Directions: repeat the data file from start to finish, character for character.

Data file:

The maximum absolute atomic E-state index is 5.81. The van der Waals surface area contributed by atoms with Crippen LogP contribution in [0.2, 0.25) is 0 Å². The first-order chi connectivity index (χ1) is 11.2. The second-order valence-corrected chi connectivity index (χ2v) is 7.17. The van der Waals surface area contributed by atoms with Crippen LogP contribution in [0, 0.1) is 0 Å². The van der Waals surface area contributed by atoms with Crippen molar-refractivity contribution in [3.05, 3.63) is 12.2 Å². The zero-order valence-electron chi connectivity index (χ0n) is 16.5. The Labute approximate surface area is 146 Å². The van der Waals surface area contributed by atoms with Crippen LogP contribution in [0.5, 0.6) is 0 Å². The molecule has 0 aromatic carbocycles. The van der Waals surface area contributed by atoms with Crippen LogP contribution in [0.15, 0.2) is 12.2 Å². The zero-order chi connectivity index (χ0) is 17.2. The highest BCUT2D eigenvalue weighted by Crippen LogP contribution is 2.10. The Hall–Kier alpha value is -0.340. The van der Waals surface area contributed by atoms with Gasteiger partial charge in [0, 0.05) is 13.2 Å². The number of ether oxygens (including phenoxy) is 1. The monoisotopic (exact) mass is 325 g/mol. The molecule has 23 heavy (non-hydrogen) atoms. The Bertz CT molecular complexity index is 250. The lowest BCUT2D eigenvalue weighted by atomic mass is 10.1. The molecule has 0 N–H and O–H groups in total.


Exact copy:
The maximum absolute atomic E-state index is 5.81. The van der Waals surface area contributed by atoms with Crippen LogP contribution in [0.2, 0.25) is 0 Å². The first-order chi connectivity index (χ1) is 11.2. The second-order valence-corrected chi connectivity index (χ2v) is 7.17. The van der Waals surface area contributed by atoms with Crippen LogP contribution in [0, 0.1) is 0 Å². The van der Waals surface area contributed by atoms with Crippen molar-refractivity contribution in [3.05, 3.63) is 12.2 Å². The zero-order valence-electron chi connectivity index (χ0n) is 16.5. The Labute approximate surface area is 146 Å². The van der Waals surface area contributed by atoms with Crippen LogP contribution in [0.5, 0.6) is 0 Å². The molecule has 0 aromatic carbocycles. The van der Waals surface area contributed by atoms with Crippen LogP contribution in [0.15, 0.2) is 12.2 Å². The zero-order chi connectivity index (χ0) is 17.2. The highest BCUT2D eigenvalue weighted by Crippen LogP contribution is 2.10. The Hall–Kier alpha value is -0.340. The van der Waals surface area contributed by atoms with Gasteiger partial charge in [0, 0.05) is 13.2 Å². The number of ether oxygens (including phenoxy) is 1. The monoisotopic (exact) mass is 325 g/mol. The molecule has 23 heavy (non-hydrogen) atoms. The Bertz CT molecular complexity index is 250. The lowest BCUT2D eigenvalue weighted by atomic mass is 10.1. The molecule has 0 N–H and O–H groups in total.